What a great step forward–considering the consumer first. Understanding Kroger’s value proposition for their shoppers will put P&G brands in a better place–they know what their target consumers want. Starting with shopper expectations from both perspectives has to bring a sharper focus to the product offering. Getting the right mix of P&G products for Kroger shoppers is just good sense for both parties, a collaborative vision to go forward.

Researchers have been talking about improving the shopping experience as critical for survival for several years. At some retailers, finding the products a shopper wants in the “sea of SKUs” is as frustrating as not having the right products on the shelf. Making the store a better place to shop requires this kind of collaborative thinking. Good for Kroger and P&G for this solid beginning.

James Tenser
Guest
13 years 5 months ago
In order to share insights, one has to actually have insights. And as the mock dialog in above illustrates, retailer-supplier relations have traditionally avoided pursuit of real insights in favor of data-driven arguments about assortments and allowances. Now we’re hearing a lot said about the need for a shopper-centric or consumer-centric approach to merchandising. I can see the next mock dialogue in my mind’s eye: Retailer: “We’ve studied shopping behavior for the category and, based on those insights, we propose to eliminate these 10% of your items, but please pay us first…” Manufacturer: “We’re experts on consumer behavior for the category and, based on those insights, we propose to eliminate these 10% of your other suppliers’ items…” The above is intended to be a mock dialogue, not a mocking one. We should applaud the positive efforts of Kroger and P&G based on their frank presentation. Sharing insights and data should help change the negotiation from a game of pure “liar’s poker” into one where most facts are known in common. But let’s not kid ourselves–the… Read more »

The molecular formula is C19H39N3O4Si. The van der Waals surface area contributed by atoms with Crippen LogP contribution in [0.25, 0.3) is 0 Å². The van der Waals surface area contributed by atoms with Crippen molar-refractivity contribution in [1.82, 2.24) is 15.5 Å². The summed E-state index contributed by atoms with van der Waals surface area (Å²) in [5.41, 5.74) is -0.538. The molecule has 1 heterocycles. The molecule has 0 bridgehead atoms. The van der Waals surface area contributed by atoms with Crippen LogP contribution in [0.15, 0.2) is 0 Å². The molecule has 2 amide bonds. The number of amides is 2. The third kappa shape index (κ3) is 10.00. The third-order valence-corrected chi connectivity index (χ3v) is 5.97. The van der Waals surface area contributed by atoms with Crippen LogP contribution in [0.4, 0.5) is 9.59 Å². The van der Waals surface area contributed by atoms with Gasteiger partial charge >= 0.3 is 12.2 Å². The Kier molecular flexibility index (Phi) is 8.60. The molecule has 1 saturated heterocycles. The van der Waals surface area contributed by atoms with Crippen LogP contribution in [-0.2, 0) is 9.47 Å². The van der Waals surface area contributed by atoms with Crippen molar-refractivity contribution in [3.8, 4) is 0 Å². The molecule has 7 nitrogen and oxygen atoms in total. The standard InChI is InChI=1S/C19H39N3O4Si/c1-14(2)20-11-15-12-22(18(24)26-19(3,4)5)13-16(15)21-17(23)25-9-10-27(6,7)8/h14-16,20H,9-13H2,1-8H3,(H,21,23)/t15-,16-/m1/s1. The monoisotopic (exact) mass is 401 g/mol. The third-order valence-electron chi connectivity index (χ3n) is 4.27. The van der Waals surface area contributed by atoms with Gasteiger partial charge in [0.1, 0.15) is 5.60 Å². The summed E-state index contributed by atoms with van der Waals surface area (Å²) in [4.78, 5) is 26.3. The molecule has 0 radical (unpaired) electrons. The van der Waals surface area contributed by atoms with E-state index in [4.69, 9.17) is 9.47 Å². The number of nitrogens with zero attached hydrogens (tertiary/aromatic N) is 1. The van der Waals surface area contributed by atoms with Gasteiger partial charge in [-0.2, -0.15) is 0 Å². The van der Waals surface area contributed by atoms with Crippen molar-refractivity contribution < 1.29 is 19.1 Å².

Doron Levy
Guest
Doron Levy
13 years 5 months ago

I would say all 4 topics are equally important but I really like the customer focus. Our current economic situation has taken a huge toll on customer confidence. When retailers and vendors team up with the customer, everyone will see potential benefits. The customer needs an advocate, and who better to show them love than the merchants and the vendor?

Anne Howe
Guest
13 years 5 months ago

I attended this presentation and it was right on the mark, as well as very funny. Humor took the edge off the elephant in the middle of the table; a reality that still exists for many manufacturers that don’t have the scale and deep pockets of P&G.

In our shopper marketing practice, we are agents of change and sit in the middle of many of these type of discussions. I encourage all players in this industry to take the subjective thinking off the table and really continue to spend time and effort listening to the shoppers. A holistic focus will go a long way to diffuse the natural tension that exists, and a consistent process of interpreting shopper insights will lead to more effective ideas to collaborate against. It’s both a scary and exciting time in our business, but moving forward with our eye on the real prize (the shopper) is essential.